So this is why damn FUD is dangerous as hell. I was ready to write this game off as another mistake of my trigger happy buying fingers after I saw the shitstorm the trolls of the tube whipped up during preview week. When the game didn't warrant more than some mild turd flicking.
So there, I've needed to make that clear before delving deeper into the intricacies of the game. Because it's worth delving into, since it's a very good game, contrary to what they'd have you believe. And I'm not saying that as a rabid ME fan. I actually got called that for daring to look at the game objectively, instead trough the red cape which has EA written on it in blood.

I was reluctant to first start the game, as I was expecting a great disappointment which sadly I had part in quite a few recently (Dishonored II, Mafia III are the sorest thorns). But my first impression was that the game feels very polished. Some were describing it as no more than an alpha release, which is utter bullshit.
My first fear was the character generator. Which was heavily criticized and scorned upon by many. The game was dragged trough the mud for providing only ugly faces as the starting point. Of course that's not ideal, but it was exactly the same in all previous ME games. The default preset faces except for "canon" Shepard were terrible.
But to be honest on my first try I could get better results from this character creator than I ever could with any of the previous games in the franchise. So that's how much merit is there to the detractors. Which is not the exception to but part of a pattern.
Is the character creator great? Far from it. They even took away a few options that were available in the previous games. But if I can create a custom character that looks appealing to me, then I'm content. And as I said I could do that on my first try. So moving on.

The most scowled upon thing from the game was of course animations. And this is where some turd flicking is warranted at Bioware. Some facial animations especially concerning lip sync were weird to say the least. Almost crossing over to the uncanny valley at times. But curiously the worst of it is concentrated towards the beginning of the game,
Maybe the first 10 hours of the main story. Later the issues became less and less apparent, and by the end of the game I could barely notice any problem. Which could have something to do with the patch that was released during the middle of my playtrough. But I must emphasise that the lipsync and facial animation issues became less apparent later in the game even before the patch.
Like the developers were working their way back from the end of the game to polish these.

But it's hard to focus on facial animations alone, when you're looking at the environments the game is throwing at you. Your first steps in Andromeda felt amazing. That true explorer feeling. The first chapter of the game was a wild ride, and it was great. The designers went out of their way to make the first planet you land on really look something.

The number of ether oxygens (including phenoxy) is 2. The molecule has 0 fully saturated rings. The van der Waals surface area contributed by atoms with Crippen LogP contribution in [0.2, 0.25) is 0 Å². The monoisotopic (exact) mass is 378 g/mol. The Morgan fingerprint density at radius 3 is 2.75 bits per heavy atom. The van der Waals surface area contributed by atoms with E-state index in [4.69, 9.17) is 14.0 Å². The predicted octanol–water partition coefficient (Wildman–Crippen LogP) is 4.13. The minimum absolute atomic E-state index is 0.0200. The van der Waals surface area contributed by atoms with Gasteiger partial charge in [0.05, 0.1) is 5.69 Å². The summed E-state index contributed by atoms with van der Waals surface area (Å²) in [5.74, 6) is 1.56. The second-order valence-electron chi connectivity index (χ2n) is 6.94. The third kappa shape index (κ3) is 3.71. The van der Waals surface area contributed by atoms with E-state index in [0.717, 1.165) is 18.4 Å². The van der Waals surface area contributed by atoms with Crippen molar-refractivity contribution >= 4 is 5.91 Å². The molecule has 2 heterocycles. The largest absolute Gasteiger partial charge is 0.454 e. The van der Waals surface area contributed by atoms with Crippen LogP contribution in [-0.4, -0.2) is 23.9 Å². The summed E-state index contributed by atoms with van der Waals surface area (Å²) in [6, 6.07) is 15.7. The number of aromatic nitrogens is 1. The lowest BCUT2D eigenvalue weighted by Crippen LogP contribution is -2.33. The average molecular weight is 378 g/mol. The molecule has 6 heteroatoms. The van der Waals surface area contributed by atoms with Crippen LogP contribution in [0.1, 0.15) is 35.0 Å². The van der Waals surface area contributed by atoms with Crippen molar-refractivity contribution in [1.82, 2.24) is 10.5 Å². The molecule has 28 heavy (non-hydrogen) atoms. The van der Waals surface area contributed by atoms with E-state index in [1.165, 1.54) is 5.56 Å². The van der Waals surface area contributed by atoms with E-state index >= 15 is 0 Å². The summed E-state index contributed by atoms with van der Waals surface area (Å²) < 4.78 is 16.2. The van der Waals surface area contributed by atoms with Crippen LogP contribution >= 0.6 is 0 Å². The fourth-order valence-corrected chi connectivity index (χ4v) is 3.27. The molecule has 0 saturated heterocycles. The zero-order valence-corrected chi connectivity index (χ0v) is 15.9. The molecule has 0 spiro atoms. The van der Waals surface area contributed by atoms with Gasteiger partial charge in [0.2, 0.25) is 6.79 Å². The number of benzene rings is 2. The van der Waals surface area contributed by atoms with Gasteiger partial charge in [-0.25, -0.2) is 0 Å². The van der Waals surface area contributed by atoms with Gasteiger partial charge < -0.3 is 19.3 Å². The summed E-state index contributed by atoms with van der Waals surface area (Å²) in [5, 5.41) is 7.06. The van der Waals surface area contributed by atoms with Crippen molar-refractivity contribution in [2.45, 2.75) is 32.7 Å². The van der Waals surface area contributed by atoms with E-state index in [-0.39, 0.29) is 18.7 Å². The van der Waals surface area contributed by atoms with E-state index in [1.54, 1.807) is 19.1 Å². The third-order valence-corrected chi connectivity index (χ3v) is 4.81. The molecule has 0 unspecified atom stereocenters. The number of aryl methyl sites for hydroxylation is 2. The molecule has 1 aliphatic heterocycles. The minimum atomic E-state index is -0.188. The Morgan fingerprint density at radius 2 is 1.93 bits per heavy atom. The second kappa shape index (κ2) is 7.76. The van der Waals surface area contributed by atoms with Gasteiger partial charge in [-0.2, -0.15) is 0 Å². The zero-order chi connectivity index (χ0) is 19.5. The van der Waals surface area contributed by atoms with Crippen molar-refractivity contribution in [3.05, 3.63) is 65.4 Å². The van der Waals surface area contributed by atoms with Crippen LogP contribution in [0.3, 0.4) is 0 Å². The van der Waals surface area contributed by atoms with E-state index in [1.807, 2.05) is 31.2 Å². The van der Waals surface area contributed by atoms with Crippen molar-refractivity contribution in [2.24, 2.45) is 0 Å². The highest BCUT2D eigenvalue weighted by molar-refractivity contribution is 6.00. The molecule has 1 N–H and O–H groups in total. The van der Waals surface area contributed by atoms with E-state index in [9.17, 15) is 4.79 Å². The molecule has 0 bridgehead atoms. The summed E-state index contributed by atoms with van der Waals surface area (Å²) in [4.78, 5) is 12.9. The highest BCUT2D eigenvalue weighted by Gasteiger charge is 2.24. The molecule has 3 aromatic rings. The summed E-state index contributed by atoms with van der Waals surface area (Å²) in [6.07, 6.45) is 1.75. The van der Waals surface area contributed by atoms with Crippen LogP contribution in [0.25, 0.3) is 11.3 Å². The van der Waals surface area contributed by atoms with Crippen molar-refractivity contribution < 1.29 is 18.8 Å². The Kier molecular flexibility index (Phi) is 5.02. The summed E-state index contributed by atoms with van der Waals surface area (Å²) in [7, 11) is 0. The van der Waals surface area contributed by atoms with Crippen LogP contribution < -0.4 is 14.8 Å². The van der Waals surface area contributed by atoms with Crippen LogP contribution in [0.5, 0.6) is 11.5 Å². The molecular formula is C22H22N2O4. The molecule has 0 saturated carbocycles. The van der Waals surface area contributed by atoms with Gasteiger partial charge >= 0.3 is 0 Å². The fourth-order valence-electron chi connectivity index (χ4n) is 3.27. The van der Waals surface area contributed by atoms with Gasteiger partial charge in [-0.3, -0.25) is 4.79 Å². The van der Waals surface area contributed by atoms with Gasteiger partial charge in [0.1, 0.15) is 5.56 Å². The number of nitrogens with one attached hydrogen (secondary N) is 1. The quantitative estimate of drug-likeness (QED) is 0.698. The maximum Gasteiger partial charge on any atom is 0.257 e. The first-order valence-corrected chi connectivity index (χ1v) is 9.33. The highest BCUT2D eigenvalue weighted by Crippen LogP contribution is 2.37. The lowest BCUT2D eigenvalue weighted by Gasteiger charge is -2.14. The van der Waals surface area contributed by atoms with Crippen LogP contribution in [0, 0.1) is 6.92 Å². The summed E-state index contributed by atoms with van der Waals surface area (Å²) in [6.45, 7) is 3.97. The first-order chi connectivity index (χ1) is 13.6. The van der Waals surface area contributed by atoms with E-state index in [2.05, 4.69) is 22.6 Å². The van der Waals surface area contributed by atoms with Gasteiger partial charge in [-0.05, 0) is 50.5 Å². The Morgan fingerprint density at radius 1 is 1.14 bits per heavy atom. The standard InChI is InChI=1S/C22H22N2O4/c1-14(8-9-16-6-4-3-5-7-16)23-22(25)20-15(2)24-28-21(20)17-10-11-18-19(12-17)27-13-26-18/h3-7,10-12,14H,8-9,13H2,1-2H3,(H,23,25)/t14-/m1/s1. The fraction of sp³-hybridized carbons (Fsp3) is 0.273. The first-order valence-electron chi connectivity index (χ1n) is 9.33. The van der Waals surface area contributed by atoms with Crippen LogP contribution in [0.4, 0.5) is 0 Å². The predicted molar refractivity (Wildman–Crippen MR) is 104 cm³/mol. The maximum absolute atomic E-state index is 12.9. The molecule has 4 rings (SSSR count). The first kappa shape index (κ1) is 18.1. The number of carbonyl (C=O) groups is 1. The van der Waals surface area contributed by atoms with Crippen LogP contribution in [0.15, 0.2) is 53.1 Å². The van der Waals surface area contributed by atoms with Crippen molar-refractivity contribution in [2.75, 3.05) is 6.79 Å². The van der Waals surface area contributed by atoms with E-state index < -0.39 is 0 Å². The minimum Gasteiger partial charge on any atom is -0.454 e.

The graphics is quite beautiful, not ground breaking, this is not the next Crysis but it's nice to look at still. It's a huge leap forwards from Dragon Age Inquisition. However there are negatives concerning graphics that I must mention. Well not graphics specifically but still it falls into this category. There are two core issues here.

  1. The faces of most human NPCs are damn ugly, not all of them but about 90% of them. Which makes me believe this is a concious design choice aimed to appease SJWs. They should know that you can't please an sjw, no matter what you do you're sexist, misogynist and racist. Don't even try, which the example show greatly "You put a trans character into the game, that's not up to our standards? HOW DARE YOU?" Fucking lunatics infiltrate and ruin everything for everyone else. The most obvious example of ugly faces is the default female Ryder who they made into this goofy looking thing. It's absolutely distasteful. If I were the actress who gave her likeness to the character I'd sue their assess for this if I could. But I guess they put clauses in the contract preventing that. And I'm sure the goofy look of the character goes a long way to exaggerate the facial animation issues. So for the love of all that's holy don't go default look. And the second most obvious examples are the Asari in the game. Who were always portrayed as beautiful. Well not anymore. Their puffy faces hold no beauty anymore, and they also seem to be clones, which brings us to the second issue.  
  2. All and I mean ALL alien races use a single face model for all characters. (Except for a very few key NPCs) and that includes the Salarians, The Kett, the Krogan, the Turains, and the Asari as well, oh and I forgot the Angara, of course they're all clones too. They all have the exact same head. Even your own Asari doctor on your ship, who is supposed to be a key character shares the exact same copy paste face as 98% of all Asari in the game. They only try to differentiate some characters with face paint and It doesn't help. Unacceptable.  

While we're talking about characters I have a few not so nice words about sound design as well. Or more specifically voices. Alien voices that is. In previous ME games the Turians/Krogans/Salarians, all had very specific voices unique to their race. Here that's poof completely gone! It's absolutely weird that some characters sound right as they should, but many just speak in plain human voices.
Like the sound team didn't have time to give all the recorded conversations the necessary effects to make them sound like their species should. Because I can tell you it's absolutely immersion breaking when a Krogan female starts barking with a 100% undistilled human voice. (Or is that racist now?) I'm confused what is this, why?

OK calm down, it's not all bad. Let's look at the story. I didn't like it much at first, but it does pick up, and ends on a high note. I can't go into any details without spoilers, but the quality of the story can be defined with a monotonic nondecreasing function. What I especially like is that there is a proper epilogue to the story this time. I miss that from every game.
Novels used to have them, but movies / games almost never. They always end after the final climactic point, and poof nothing else left, out of bullets. Here there is a part showing the aftermath, and a time to reflect with other characters, and they also included a nice surprise.